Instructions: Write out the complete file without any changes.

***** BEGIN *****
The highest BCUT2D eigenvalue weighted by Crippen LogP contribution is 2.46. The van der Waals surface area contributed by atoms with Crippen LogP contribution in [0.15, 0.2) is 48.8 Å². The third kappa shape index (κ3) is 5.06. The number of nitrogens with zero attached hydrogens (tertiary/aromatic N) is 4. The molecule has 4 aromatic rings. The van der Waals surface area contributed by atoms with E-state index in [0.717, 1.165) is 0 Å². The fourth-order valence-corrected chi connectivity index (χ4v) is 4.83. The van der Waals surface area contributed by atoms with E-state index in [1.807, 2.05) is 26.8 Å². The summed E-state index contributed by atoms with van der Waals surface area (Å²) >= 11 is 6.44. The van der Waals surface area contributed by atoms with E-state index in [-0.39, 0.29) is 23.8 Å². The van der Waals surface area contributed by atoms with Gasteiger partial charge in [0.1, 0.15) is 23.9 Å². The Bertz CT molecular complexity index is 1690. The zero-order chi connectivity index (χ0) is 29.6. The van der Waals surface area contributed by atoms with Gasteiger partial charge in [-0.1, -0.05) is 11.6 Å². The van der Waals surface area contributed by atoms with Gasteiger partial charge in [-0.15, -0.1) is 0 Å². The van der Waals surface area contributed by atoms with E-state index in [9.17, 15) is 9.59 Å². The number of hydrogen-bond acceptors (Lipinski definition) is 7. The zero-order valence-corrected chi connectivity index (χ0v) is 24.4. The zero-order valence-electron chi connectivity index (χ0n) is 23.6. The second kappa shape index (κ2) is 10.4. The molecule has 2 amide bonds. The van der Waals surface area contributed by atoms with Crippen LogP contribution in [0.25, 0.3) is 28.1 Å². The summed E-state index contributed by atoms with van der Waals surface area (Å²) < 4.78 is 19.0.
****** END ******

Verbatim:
The highest BCUT2D eigenvalue weighted by Crippen LogP contribution is 2.46. The van der Waals surface area contributed by atoms with Crippen LogP contribution in [0.15, 0.2) is 48.8 Å². The third kappa shape index (κ3) is 5.06. The number of nitrogens with zero attached hydrogens (tertiary/aromatic N) is 4. The molecule has 4 aromatic rings. The van der Waals surface area contributed by atoms with E-state index in [0.717, 1.165) is 0 Å². The fourth-order valence-corrected chi connectivity index (χ4v) is 4.83. The van der Waals surface area contributed by atoms with E-state index in [1.807, 2.05) is 26.8 Å². The summed E-state index contributed by atoms with van der Waals surface area (Å²) >= 11 is 6.44. The van der Waals surface area contributed by atoms with E-state index in [-0.39, 0.29) is 23.8 Å². The van der Waals surface area contributed by atoms with Gasteiger partial charge in [0.1, 0.15) is 23.9 Å². The Bertz CT molecular complexity index is 1690. The zero-order chi connectivity index (χ0) is 29.6. The van der Waals surface area contributed by atoms with Gasteiger partial charge in [-0.1, -0.05) is 11.6 Å². The van der Waals surface area contributed by atoms with Gasteiger partial charge in [-0.15, -0.1) is 0 Å². The van der Waals surface area contributed by atoms with E-state index in [9.17, 15) is 9.59 Å². The number of hydrogen-bond acceptors (Lipinski definition) is 7. The zero-order valence-corrected chi connectivity index (χ0v) is 24.4. The zero-order valence-electron chi connectivity index (χ0n) is 23.6. The second kappa shape index (κ2) is 10.4. The molecule has 2 amide bonds. The van der Waals surface area contributed by atoms with Crippen LogP contribution in [0.25, 0.3) is 28.1 Å². The summed E-state index contributed by atoms with van der Waals surface area (Å²) < 4.78 is 19.0.